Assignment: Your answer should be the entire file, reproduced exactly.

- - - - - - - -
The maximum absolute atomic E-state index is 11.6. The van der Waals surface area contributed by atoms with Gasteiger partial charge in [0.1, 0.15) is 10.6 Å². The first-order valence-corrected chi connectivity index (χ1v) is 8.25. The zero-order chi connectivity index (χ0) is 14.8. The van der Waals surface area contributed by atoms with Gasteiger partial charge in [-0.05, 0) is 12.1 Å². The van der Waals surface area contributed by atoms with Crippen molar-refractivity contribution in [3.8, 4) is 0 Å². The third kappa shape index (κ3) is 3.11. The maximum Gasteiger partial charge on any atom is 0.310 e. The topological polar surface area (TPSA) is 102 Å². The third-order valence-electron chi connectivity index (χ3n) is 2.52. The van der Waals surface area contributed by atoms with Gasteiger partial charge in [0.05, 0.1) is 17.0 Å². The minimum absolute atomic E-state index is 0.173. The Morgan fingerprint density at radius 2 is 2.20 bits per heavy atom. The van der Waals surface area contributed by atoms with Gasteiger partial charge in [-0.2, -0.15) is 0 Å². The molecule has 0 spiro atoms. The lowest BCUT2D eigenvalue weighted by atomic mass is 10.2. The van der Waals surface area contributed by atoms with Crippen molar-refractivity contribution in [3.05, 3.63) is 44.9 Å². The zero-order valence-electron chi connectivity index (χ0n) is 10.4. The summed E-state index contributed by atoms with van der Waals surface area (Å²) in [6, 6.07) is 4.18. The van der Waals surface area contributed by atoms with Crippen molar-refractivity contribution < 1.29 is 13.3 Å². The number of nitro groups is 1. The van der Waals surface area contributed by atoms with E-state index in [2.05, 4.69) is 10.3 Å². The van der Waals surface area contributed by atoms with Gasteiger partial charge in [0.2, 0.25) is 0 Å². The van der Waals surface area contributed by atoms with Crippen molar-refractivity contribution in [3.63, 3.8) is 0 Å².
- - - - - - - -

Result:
The maximum absolute atomic E-state index is 11.6. The van der Waals surface area contributed by atoms with Gasteiger partial charge in [0.1, 0.15) is 10.6 Å². The first-order valence-corrected chi connectivity index (χ1v) is 8.25. The zero-order chi connectivity index (χ0) is 14.8. The van der Waals surface area contributed by atoms with Gasteiger partial charge in [-0.05, 0) is 12.1 Å². The van der Waals surface area contributed by atoms with Crippen molar-refractivity contribution in [3.8, 4) is 0 Å². The third kappa shape index (κ3) is 3.11. The maximum Gasteiger partial charge on any atom is 0.310 e. The topological polar surface area (TPSA) is 102 Å². The third-order valence-electron chi connectivity index (χ3n) is 2.52. The van der Waals surface area contributed by atoms with Gasteiger partial charge in [0.05, 0.1) is 17.0 Å². The minimum absolute atomic E-state index is 0.173. The Morgan fingerprint density at radius 2 is 2.20 bits per heavy atom. The van der Waals surface area contributed by atoms with Gasteiger partial charge in [-0.2, -0.15) is 0 Å². The molecule has 0 spiro atoms. The lowest BCUT2D eigenvalue weighted by atomic mass is 10.2. The van der Waals surface area contributed by atoms with Crippen molar-refractivity contribution in [3.05, 3.63) is 44.9 Å². The zero-order valence-electron chi connectivity index (χ0n) is 10.4. The summed E-state index contributed by atoms with van der Waals surface area (Å²) in [6, 6.07) is 4.18. The van der Waals surface area contributed by atoms with Crippen molar-refractivity contribution < 1.29 is 13.3 Å². The number of nitro groups is 1. The van der Waals surface area contributed by atoms with E-state index in [2.05, 4.69) is 10.3 Å². The van der Waals surface area contributed by atoms with Gasteiger partial charge in [0.2, 0.25) is 0 Å². The van der Waals surface area contributed by atoms with Crippen molar-refractivity contribution in [3.63, 3.8) is 0 Å².